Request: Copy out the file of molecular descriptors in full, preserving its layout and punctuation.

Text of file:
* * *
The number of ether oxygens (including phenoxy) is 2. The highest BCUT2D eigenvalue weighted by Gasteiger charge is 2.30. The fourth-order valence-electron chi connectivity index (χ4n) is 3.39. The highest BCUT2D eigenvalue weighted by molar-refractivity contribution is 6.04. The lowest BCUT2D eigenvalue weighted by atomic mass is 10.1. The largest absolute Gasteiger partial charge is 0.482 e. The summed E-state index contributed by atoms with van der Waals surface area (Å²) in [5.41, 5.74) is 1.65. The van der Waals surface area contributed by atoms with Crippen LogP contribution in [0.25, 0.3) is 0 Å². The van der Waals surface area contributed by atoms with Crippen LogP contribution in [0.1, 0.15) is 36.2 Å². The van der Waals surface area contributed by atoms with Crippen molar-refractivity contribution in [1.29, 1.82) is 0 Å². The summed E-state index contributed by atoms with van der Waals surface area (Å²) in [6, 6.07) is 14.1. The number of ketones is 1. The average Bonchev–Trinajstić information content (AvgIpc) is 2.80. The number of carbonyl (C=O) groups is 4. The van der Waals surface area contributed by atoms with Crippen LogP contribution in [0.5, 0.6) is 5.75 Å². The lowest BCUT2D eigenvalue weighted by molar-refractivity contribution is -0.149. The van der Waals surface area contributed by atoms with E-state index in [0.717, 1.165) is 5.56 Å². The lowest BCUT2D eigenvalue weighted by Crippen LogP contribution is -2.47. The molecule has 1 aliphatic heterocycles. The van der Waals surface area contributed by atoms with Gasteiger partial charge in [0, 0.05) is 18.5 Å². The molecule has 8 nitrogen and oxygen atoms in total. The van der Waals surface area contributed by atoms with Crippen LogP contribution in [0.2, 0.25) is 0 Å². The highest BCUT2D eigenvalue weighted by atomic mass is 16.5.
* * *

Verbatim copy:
The number of ether oxygens (including phenoxy) is 2. The highest BCUT2D eigenvalue weighted by Gasteiger charge is 2.30. The fourth-order valence-electron chi connectivity index (χ4n) is 3.39. The highest BCUT2D eigenvalue weighted by molar-refractivity contribution is 6.04. The lowest BCUT2D eigenvalue weighted by atomic mass is 10.1. The largest absolute Gasteiger partial charge is 0.482 e. The summed E-state index contributed by atoms with van der Waals surface area (Å²) in [5.41, 5.74) is 1.65. The van der Waals surface area contributed by atoms with Crippen LogP contribution in [0.25, 0.3) is 0 Å². The van der Waals surface area contributed by atoms with Crippen LogP contribution in [0.1, 0.15) is 36.2 Å². The van der Waals surface area contributed by atoms with Crippen molar-refractivity contribution in [1.29, 1.82) is 0 Å². The summed E-state index contributed by atoms with van der Waals surface area (Å²) in [6, 6.07) is 14.1. The number of ketones is 1. The average Bonchev–Trinajstić information content (AvgIpc) is 2.80. The number of carbonyl (C=O) groups is 4. The van der Waals surface area contributed by atoms with Crippen LogP contribution in [0.5, 0.6) is 5.75 Å². The lowest BCUT2D eigenvalue weighted by molar-refractivity contribution is -0.149. The van der Waals surface area contributed by atoms with E-state index in [0.717, 1.165) is 5.56 Å². The lowest BCUT2D eigenvalue weighted by Crippen LogP contribution is -2.47. The molecule has 1 aliphatic heterocycles. The van der Waals surface area contributed by atoms with Gasteiger partial charge in [0, 0.05) is 18.5 Å². The molecule has 8 nitrogen and oxygen atoms in total. The van der Waals surface area contributed by atoms with Crippen LogP contribution in [0.2, 0.25) is 0 Å². The highest BCUT2D eigenvalue weighted by atomic mass is 16.5.